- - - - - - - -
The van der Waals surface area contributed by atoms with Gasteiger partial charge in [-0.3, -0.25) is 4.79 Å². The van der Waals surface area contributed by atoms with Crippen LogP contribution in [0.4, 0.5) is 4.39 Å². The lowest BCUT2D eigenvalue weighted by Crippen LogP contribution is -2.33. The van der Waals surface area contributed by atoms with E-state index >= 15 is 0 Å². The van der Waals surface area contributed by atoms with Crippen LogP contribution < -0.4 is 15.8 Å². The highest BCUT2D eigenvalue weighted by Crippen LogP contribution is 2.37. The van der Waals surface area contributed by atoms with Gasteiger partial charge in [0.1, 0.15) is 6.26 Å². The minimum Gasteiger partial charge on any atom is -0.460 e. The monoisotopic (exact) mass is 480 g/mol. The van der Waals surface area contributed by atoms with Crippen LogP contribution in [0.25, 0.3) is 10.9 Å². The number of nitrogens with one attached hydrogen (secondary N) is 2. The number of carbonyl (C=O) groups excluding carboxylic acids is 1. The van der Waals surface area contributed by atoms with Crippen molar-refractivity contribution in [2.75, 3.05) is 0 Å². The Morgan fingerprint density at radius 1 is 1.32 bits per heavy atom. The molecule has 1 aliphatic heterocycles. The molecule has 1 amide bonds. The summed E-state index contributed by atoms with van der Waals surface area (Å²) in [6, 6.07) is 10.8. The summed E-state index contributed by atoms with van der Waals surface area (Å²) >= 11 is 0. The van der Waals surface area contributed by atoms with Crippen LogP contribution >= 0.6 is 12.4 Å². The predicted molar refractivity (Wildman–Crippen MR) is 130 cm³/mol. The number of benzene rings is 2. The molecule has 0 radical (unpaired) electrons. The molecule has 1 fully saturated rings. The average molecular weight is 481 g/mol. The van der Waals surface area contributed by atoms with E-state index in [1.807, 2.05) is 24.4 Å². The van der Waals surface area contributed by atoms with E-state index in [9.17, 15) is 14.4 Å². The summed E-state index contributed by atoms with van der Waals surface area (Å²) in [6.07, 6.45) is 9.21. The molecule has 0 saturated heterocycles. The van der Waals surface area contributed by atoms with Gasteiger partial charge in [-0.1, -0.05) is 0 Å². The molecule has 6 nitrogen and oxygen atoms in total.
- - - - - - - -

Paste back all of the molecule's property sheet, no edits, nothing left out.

The van der Waals surface area contributed by atoms with Gasteiger partial charge in [-0.3, -0.25) is 4.79 Å². The van der Waals surface area contributed by atoms with Crippen LogP contribution in [0.4, 0.5) is 4.39 Å². The lowest BCUT2D eigenvalue weighted by Crippen LogP contribution is -2.33. The van der Waals surface area contributed by atoms with E-state index >= 15 is 0 Å². The van der Waals surface area contributed by atoms with Crippen LogP contribution < -0.4 is 15.8 Å². The highest BCUT2D eigenvalue weighted by Crippen LogP contribution is 2.37. The van der Waals surface area contributed by atoms with Gasteiger partial charge in [0.1, 0.15) is 6.26 Å². The minimum Gasteiger partial charge on any atom is -0.460 e. The monoisotopic (exact) mass is 480 g/mol. The van der Waals surface area contributed by atoms with Crippen LogP contribution in [0.25, 0.3) is 10.9 Å². The number of nitrogens with one attached hydrogen (secondary N) is 2. The number of carbonyl (C=O) groups excluding carboxylic acids is 1. The van der Waals surface area contributed by atoms with Crippen molar-refractivity contribution in [2.75, 3.05) is 0 Å². The Morgan fingerprint density at radius 1 is 1.32 bits per heavy atom. The molecule has 1 aliphatic heterocycles. The molecule has 1 amide bonds. The summed E-state index contributed by atoms with van der Waals surface area (Å²) in [6, 6.07) is 10.8. The summed E-state index contributed by atoms with van der Waals surface area (Å²) >= 11 is 0. The van der Waals surface area contributed by atoms with Crippen LogP contribution >= 0.6 is 12.4 Å². The predicted molar refractivity (Wildman–Crippen MR) is 130 cm³/mol. The number of benzene rings is 2. The molecule has 0 radical (unpaired) electrons. The molecule has 1 fully saturated rings. The average molecular weight is 481 g/mol. The van der Waals surface area contributed by atoms with E-state index in [1.807, 2.05) is 24.4 Å². The van der Waals surface area contributed by atoms with E-state index in [9.17, 15) is 14.4 Å². The summed E-state index contributed by atoms with van der Waals surface area (Å²) in [6.07, 6.45) is 9.21. The molecule has 0 saturated heterocycles. The van der Waals surface area contributed by atoms with Gasteiger partial charge in [-0.1, -0.05) is 0 Å². The molecule has 6 nitrogen and oxygen atoms in total.